There are several things China could do to start the rebalancing.

1. The U.S. market is quite open to Chinese imports. The U.S. has been welcoming investment from China, and that has skyrocketed in the past few years. Yet the Chinese market has some 100 sectors which are closed or have restrictions on foreign investment. The opening up of those sectors could make a good start at the rebalance. The Chinese government has put forth plans to do this but concrete actions have not yet followed. Finishing the negotiation of the Bilateral Investment Treaty (BIT) is also a worthwhile objective.

2. There are various tariff and non-tariff barriers to trade that have been documented; China could and should work to lower these. 

3. China has an overcapacity problem in some industries, notably steel and aluminum. That has caused the “dumping” of these products at below market prices into various countries, including the U.S. Most recently, the U.S. has taken a complaint about aluminum to the World Trade Organization. China could work harder to correct the overcapacity situation. 

4. Chinese companies, particularly the State Owned Enterprises, often receive benefits that give them a competitive advantage over foreign companies. The U.S. would like to see the achievement of the reforms that have been put forth and the playing field leveled.

It is also important that the two sides regularly engage with each other just as they have been doing these past years. There are now a multitude of governmental bilateral summits and dialogues, such as the Strategic and Economic Dialogue, the US-China Joint commission on Commerce and Trade (JCCT) and many others. These should be continued, even if the new Administration decides to restructure the U.S. side of them. There are many avenues of business to business engagement as well. The point is that these methods of engagement provide a regularized and serious way for those who lead the two largest economies in the world to communicate about and work to overcome troubling issues and disagreements.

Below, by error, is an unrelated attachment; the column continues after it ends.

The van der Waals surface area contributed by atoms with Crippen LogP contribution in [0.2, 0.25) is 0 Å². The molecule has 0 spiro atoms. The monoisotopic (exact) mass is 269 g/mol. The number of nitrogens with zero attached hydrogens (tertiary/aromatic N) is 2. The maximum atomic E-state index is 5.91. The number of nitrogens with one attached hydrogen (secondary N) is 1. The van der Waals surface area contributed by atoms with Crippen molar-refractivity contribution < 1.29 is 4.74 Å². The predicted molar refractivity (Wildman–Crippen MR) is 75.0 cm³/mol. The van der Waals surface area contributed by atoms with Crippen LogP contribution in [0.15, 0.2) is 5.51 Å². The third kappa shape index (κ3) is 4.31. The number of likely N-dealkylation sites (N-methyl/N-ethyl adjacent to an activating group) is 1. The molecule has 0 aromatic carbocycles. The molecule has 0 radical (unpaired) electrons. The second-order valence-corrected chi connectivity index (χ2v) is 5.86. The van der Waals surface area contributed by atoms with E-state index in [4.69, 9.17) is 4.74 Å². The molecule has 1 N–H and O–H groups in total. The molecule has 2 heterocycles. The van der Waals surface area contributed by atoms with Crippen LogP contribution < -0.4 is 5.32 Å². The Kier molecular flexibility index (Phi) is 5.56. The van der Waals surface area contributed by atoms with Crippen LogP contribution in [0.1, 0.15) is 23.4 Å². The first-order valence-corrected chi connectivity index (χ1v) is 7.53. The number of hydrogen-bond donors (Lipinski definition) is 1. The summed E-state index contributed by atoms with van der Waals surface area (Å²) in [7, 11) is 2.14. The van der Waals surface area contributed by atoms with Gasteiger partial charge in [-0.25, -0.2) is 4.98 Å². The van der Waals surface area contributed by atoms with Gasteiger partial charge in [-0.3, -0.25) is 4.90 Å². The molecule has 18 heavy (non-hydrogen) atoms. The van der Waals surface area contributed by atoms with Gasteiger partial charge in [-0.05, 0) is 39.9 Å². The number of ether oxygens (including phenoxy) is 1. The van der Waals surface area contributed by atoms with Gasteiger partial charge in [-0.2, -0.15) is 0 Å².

The tone for these dialogues must be set at the top, and therefore, a great deal is riding on the relationship between President Trump and President Xi Jinping. I am hopeful that the two presidents will meet and talk regularly and often, and will establish a personal relationship. They have had an introductory phone call which, from all reports, was cordial, with both expressing the desire to work together. I am hopeful that they can and will look for ways and issues on which they can work together for the good of both countries and the global economy. And where there is disagreement, I am hopeful that they would look for common ground.

A trade war, such as some are predicting, harms both countries, creates uncertainty for many other countries, and is an activity that does not belong anywhere in the interconnected global world of the 21st century. I believe this will be averted. Instead, I truly believe the two presidents are pragmatic and understanding of the stakes involved, and will start a communication and negotiation process that results in wins for both countries.

Out of changing circumstances there is always opportunity for new understanding and new progress -- if there is the will on both sides to seize it.